In 1876, Terry had made her way back to the London stage in a play called Olivia, which W. G. Wills (author of the unproduced version of King Arthur) had been commissioned to write for John Hare's Court Theatre. During the course of this production, Henry Irving became the owner of the Lyceum Theatre, and following her successful portrayal of Olivia, she received a letter from Irving himself inviting her to join his company. In November of 1878, she joined the company and started rehearsing for her role as Ophelia opposite Irving's Hamlet. Terry vividly recalls this first role she undertook at the Lyceum due to the amount of work and research that Irving required of her immediately after starting. She went to the insane asylum to study for her mad-scene but found that in fact all of the lunatics were, "too theatrical to teach [her] anything" (Terry, 154). This brought her to a conclusion about acting:
"It is no good observing life and bringing the result to the
stage without selection, without a definite idea. The idea
must come first, the realism afterwards" (Terry, 155).
In another episode, she was arguing with Irving about the costumes that she had chosen for her particular scenes. The controversy arose when she explained her intention to wear a black dress during the mad-scene. Though Irving only questioned her innocently that afternoon—"They generally wear white, don't they?"—the next afternoon, a horrified advisor of Irving's who had witnessed the discussion said to Ellen, "My God! Madam, there must be only one black figure in this play, and that's Hamlet!" (Terry, 157). Terry was embarrassed by her blunder, but Irving's patience led her to a conclusion that she held throughout her tenure at the Lyceum: "Although I knew more art and archaeology in dress than he did, he had a finer sense of what was right for the scene" (Terry, 157). Terry recalls that Irving constantly held his work and the work of everyone else in his company to a continually rising standard, so it is no wonder that by 1895 when King Arthur opened, the performances of Irving as Arthur and Terry as Guinevere were praised both in England and America.
   It was well known by the early 1900's that a rather extensive correspondence taking place between Ellen Terry and George Bernard Shaw, but in 1895 when Shaw reviewed J. Comyns Carr's play, his admiration for Terry was still rather new. He begins his section on Terry's performance by saying:
"As to Miss Ellen Terry, it was the old story, born actress
of real women's parts condemned to figure as a mere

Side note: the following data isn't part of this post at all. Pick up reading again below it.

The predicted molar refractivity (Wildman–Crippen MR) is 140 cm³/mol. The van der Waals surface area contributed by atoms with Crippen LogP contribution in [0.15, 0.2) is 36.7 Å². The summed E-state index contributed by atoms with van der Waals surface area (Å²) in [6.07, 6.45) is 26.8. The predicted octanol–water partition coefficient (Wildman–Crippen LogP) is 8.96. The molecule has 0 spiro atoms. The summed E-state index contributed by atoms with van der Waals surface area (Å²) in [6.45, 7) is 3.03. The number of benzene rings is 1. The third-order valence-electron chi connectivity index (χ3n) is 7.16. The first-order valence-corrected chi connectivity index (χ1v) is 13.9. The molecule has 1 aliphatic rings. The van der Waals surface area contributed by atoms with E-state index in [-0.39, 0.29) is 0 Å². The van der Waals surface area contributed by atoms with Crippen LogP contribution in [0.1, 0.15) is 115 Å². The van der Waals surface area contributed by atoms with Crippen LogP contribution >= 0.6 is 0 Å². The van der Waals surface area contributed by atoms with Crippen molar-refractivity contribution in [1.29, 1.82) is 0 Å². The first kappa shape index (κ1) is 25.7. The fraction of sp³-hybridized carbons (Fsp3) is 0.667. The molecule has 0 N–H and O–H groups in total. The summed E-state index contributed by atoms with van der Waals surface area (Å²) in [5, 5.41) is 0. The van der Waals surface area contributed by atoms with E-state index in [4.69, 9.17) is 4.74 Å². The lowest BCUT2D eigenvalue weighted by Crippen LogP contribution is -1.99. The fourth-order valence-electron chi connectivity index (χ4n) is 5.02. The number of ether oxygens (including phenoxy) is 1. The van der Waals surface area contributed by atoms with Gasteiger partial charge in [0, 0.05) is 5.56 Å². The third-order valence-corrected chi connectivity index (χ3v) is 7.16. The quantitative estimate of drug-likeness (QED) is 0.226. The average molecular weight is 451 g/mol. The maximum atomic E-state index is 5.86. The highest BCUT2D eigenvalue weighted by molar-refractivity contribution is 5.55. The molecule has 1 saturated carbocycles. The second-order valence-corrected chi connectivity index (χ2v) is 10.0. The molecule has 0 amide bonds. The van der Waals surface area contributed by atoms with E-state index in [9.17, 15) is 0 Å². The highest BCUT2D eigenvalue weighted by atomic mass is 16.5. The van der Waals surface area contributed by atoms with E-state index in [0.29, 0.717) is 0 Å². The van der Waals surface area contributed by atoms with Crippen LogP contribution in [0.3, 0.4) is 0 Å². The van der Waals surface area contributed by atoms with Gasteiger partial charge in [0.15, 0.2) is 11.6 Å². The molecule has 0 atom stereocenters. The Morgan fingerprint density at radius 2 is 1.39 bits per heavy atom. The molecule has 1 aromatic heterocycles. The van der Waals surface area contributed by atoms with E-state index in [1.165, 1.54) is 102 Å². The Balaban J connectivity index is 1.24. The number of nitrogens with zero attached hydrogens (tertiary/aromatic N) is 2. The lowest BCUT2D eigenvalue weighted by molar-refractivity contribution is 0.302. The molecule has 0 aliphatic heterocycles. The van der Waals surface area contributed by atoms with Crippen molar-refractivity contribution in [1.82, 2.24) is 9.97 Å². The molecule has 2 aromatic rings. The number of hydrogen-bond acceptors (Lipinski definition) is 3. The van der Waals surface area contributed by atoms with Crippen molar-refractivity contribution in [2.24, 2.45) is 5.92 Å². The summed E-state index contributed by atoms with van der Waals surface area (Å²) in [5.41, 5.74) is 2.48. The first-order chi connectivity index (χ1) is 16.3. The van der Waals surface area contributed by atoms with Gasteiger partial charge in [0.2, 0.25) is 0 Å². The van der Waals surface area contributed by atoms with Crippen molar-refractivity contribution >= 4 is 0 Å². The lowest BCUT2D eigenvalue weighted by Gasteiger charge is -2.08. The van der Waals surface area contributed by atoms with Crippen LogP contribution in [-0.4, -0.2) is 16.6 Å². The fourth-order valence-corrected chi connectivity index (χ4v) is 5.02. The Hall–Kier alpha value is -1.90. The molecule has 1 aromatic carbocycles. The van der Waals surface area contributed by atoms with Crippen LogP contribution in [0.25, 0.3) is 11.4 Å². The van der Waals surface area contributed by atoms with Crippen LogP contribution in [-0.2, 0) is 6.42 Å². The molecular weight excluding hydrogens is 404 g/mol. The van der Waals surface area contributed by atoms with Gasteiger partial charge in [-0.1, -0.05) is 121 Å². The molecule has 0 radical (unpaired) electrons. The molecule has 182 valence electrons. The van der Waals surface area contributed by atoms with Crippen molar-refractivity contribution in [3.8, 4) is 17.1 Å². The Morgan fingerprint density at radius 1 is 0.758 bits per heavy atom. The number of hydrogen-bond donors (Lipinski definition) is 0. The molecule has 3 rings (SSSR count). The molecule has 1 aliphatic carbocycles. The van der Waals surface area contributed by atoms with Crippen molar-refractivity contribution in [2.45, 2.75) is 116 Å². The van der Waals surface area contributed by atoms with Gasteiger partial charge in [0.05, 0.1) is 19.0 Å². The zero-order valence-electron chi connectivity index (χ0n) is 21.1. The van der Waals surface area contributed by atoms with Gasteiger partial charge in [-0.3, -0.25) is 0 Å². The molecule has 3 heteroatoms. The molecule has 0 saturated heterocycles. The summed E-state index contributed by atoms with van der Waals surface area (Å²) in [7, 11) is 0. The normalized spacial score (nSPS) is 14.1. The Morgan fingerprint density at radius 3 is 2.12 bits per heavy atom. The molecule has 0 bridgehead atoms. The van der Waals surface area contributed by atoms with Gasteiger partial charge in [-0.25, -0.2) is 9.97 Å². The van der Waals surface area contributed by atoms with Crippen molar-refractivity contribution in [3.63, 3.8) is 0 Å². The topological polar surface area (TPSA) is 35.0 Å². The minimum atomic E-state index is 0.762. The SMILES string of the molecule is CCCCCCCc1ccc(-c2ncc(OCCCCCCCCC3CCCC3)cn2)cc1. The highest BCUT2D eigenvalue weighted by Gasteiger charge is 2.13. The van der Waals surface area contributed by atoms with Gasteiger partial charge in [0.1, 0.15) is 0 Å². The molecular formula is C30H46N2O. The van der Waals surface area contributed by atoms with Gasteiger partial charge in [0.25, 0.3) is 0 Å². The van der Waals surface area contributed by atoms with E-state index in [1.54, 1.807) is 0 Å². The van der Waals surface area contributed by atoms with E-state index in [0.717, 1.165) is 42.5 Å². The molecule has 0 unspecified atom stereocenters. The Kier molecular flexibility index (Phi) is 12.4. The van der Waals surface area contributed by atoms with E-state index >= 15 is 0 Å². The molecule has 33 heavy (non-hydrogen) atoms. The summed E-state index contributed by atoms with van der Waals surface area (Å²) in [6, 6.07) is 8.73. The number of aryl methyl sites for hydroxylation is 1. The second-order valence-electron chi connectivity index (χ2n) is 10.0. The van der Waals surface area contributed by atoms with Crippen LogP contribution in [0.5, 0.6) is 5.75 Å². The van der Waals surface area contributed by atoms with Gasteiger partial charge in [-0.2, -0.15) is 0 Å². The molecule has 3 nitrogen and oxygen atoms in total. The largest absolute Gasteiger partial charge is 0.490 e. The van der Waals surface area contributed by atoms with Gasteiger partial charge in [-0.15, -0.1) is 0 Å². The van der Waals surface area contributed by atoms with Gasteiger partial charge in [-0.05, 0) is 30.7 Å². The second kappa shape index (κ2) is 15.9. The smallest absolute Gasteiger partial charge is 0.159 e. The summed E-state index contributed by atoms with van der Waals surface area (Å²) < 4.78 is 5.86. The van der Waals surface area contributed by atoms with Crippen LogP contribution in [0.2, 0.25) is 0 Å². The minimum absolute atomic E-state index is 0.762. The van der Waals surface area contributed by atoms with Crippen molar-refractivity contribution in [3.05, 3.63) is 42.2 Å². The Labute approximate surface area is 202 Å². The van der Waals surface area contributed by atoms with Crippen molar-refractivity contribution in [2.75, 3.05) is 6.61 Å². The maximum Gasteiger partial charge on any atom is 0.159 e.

artist's model in costume plays which from the woman's
point of view, are foolish flatteries written by gentlemen
for gentlemen." (Shaw, 94)
His review continues to explain how Carr's limp and uninteresting prose is a "heartless waste of an exquisite talent" when performed by Terry. He describes her performance as bringing certain lines "to perfection, but often with a parting caress that brings it beyond that for an instant" (Shaw, 94). In Clement Scott's article about Terry, he describes the actress in terms of other characters in the Arthurian narrative not necessarily included in Carr's drama to show how her mature acting has embodied the female spirit of the Arthurian legends:
"We saw her play Queen Guinevere; but at this period she was 'Elaine the fair, Elaine the loveable, Elaine the lily maid of Astolot.' She was Vivien with her mad girlish uproars. She might have sat for Rapunzel in that earliest book of Morris' The Defense of Guinevere " (Scott, 18).
Other critics also applauded the emotion that Terry provided on stage. The reviewer for the Athenaeum, for example, wrote, "The scenes of love-making between Lancelot and Guinevere are sentimental and idyllic . . . they are rendered with admirable delicacy by Miss Terry, and Mr. Forbes Robertson" (Athenæum, 93). Though clearly not her most memorable role (as her portrayal of Guinevere is not even mentioned in her autobiography), Terry undertook the role of the Queen with the dedication that she always had for the theater and created a wonderful counterpart to Irving's Arthur.
   After King Arthur, Terry continued to act with Irving for many years, and her daughter Edy soon became a regular actress as well (Edy actually served as a double for her mother during the prologue of King Arthur (Manvell, 304). Her talent took her far even as a more elderly actress, and Terry even ended up on the Silver Screen late in her career (Manvell, 321). Unfortunately, in 1928, Ellen Terry's life came to a close. She had a stroke, and on July 21 she was pronounced dead. Before she died, Ellen had made it clear that she wanted "no funeral gloom," so instead they brought her body back to London where it was to be cremated and left in the actors' church, St. Pauls' in Covent Garden (Manvell, 329). In his biography of Terry, Roger Manvell writes that people lined the sixty miles of road to London, leaving bouquets of flowers for Britain's Queen of the Stage. England and the world had lost a star of the theater, but her impact on the profession and the performances she gave to the public will forever be remembered.

"Drama: This Week." The Athenæum. 19 January 1895: 93.

Goodman, Jennifer R. "The Last of Avalon: Henry Irving's King Arthur of 1895." Harvard Library Bulletin. 32.3 (Summer 1984): 239-255.

Manvell, Roger. Ellen Terry . New York: G. P. Putnam's Sons, 1968.

Scott, Clement. Ellen Terry . New York: Frederick A. Stokes Company, 1900.

Shaw, George Bernard. "King Arthur." The Saturday Review. 19 January 1895: 93-94.

Terry, Ellen. The Story of My Life. London: Hutchinson & Co., 1908.